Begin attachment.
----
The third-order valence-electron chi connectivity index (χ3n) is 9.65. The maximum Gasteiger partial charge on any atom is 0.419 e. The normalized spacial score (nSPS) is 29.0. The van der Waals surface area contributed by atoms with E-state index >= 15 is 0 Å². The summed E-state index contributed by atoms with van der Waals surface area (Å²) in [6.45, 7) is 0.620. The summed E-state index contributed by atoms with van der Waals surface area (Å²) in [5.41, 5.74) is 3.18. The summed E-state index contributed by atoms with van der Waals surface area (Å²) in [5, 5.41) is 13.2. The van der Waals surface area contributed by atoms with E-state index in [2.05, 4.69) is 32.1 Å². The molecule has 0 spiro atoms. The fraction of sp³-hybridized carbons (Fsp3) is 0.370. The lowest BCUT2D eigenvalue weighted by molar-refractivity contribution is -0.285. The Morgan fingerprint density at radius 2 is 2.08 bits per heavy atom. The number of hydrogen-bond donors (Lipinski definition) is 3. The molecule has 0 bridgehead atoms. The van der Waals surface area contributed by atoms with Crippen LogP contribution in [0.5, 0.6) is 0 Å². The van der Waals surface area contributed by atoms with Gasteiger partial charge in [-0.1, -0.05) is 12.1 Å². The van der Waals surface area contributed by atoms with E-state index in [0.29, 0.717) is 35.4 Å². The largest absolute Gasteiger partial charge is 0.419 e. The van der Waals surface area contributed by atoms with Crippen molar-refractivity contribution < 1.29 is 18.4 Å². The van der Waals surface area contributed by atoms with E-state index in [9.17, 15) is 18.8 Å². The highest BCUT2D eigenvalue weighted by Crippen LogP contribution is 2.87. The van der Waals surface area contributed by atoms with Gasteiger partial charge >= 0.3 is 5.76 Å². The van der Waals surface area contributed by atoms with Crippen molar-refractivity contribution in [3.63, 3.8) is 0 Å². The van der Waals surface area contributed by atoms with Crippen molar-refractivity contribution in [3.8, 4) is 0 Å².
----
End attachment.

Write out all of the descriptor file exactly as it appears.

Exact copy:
The third-order valence-electron chi connectivity index (χ3n) is 9.65. The maximum Gasteiger partial charge on any atom is 0.419 e. The normalized spacial score (nSPS) is 29.0. The van der Waals surface area contributed by atoms with E-state index >= 15 is 0 Å². The summed E-state index contributed by atoms with van der Waals surface area (Å²) in [6.45, 7) is 0.620. The summed E-state index contributed by atoms with van der Waals surface area (Å²) in [5.41, 5.74) is 3.18. The summed E-state index contributed by atoms with van der Waals surface area (Å²) in [5, 5.41) is 13.2. The van der Waals surface area contributed by atoms with E-state index in [2.05, 4.69) is 32.1 Å². The molecule has 0 spiro atoms. The fraction of sp³-hybridized carbons (Fsp3) is 0.370. The lowest BCUT2D eigenvalue weighted by molar-refractivity contribution is -0.285. The Morgan fingerprint density at radius 2 is 2.08 bits per heavy atom. The number of hydrogen-bond donors (Lipinski definition) is 3. The molecule has 0 bridgehead atoms. The van der Waals surface area contributed by atoms with Crippen LogP contribution in [0.5, 0.6) is 0 Å². The van der Waals surface area contributed by atoms with Gasteiger partial charge in [-0.1, -0.05) is 12.1 Å². The van der Waals surface area contributed by atoms with E-state index in [0.29, 0.717) is 35.4 Å². The largest absolute Gasteiger partial charge is 0.419 e. The van der Waals surface area contributed by atoms with Crippen molar-refractivity contribution < 1.29 is 18.4 Å². The van der Waals surface area contributed by atoms with E-state index in [9.17, 15) is 18.8 Å². The highest BCUT2D eigenvalue weighted by Crippen LogP contribution is 2.87. The van der Waals surface area contributed by atoms with Gasteiger partial charge >= 0.3 is 5.76 Å². The van der Waals surface area contributed by atoms with Crippen molar-refractivity contribution in [3.63, 3.8) is 0 Å². The van der Waals surface area contributed by atoms with Crippen molar-refractivity contribution in [3.8, 4) is 0 Å².